Joanna: Wow.

Michael: Now they’ve ended up losing a client that would have been a nameplate client for them because they’re their best client. And now, they’re sort of still working with tax and compliance on much smaller businesses. I suppose what it comes down to as an accounting firm is what are your aspirations?

You’ve got to really think about that. Even the bigger firms, I speak to them all the time, and they tell me openly we’re really struggling to move away from tax compliance because it’s just so easy compared to what you’re saying. And then what a lot of them are looking for is a silver bullet, which are things like an add onto xero where they get a cut and it’s fifty or a hundred bucks a month and it just plugs in some numbers, gives you a great looking dashboard and you tell the client you’re adding value.

I’m pretty harsh on a lot of those programs because I think they actually take control away from the company and your adviser. You’re effectively outsourcing your analysis to a third party that doesn’t understand your business and isn’t even integrally involved. Whether you like it or not, to have a deeper relationship with your client, it takes time and investment of time and energy and passion to the point where you genuinely understand your clients’ businesses.

We’ve got clients that will call our consulting directors on a Sunday afternoon before they do a transaction saying I need to sit down with you Monday morning because we’re about to make a bid for a company and I’m not comfortable doing it without speaking with you guys first and making sure the numbers are up. When you get to that point with a client, you’re in a very good place because they see you as a trusted companion not only in relation to their compliance but in relation to their forward success.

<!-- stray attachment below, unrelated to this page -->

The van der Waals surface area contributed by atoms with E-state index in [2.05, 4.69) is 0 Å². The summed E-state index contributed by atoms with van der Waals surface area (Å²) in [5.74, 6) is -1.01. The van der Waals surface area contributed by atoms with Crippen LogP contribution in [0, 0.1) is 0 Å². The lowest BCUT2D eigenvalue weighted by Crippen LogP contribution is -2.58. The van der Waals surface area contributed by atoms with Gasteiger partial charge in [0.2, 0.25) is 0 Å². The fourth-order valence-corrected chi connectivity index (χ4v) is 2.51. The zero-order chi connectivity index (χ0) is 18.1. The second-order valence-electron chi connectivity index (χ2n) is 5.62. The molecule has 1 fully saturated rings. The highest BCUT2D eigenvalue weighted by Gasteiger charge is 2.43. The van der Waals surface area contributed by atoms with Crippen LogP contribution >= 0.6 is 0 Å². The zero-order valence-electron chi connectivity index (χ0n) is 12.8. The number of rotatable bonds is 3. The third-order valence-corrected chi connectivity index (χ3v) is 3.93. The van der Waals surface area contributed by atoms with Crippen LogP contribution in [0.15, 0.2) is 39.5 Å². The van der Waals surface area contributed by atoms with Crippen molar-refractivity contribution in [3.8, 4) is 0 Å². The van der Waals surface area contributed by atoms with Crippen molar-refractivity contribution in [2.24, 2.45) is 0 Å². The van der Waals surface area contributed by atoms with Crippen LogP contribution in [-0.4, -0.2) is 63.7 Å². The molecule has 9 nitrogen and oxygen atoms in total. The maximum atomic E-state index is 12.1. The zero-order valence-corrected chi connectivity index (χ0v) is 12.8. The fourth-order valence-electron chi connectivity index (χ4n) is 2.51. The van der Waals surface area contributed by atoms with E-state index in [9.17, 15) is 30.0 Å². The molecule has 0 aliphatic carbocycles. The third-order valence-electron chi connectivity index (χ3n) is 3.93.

I always joke around saying I always associate my beer with a Friday night (because I always have a beer on Friday when I get home). I have always said to my friends “It’s sort of like I associate the success of a satisfying week with a beer.” If you can get to a point where clients basically associates successfully running their business with you being in the room when they make decisions, you’ve got a good life. And that’s where you think about accounting firms right now. They’re killing each other on margins and fees. Technology is each client’s work.

I find it extraordinary how so many accounting firms are lapping up technologies which in some regards are taking control away from their particular margins. They are doing it because they’re a lot easier to use. It is a lot easier to implant xero and maybe take a cut and plug some numbers in than it is to actually learn a skill that is much more complicated. But in time, there is a lot more upside in skills which can’t be automated away completely.

 

Being transaction ready (…and the benefits of touch typing!)

Joanna: I think they’re really great points you make there. Certainly, your point about being transaction ready. I just think that this is the sort of thing that I’m constantly preaching to from a legal perspective as well. It’s exactly the same from a legal perspective – organizations being transaction ready. From a legal perspective, it can sometimes take a while for a company to be cleaned up. And there’s often leakage that can happen particularly through the due diligence phase, when clients come in and they’re not transaction ready. It sounds like exactly the same from the financial modelling point of view. Being able to give them the insight to ensure that from a financial perspective they’re also transaction ready.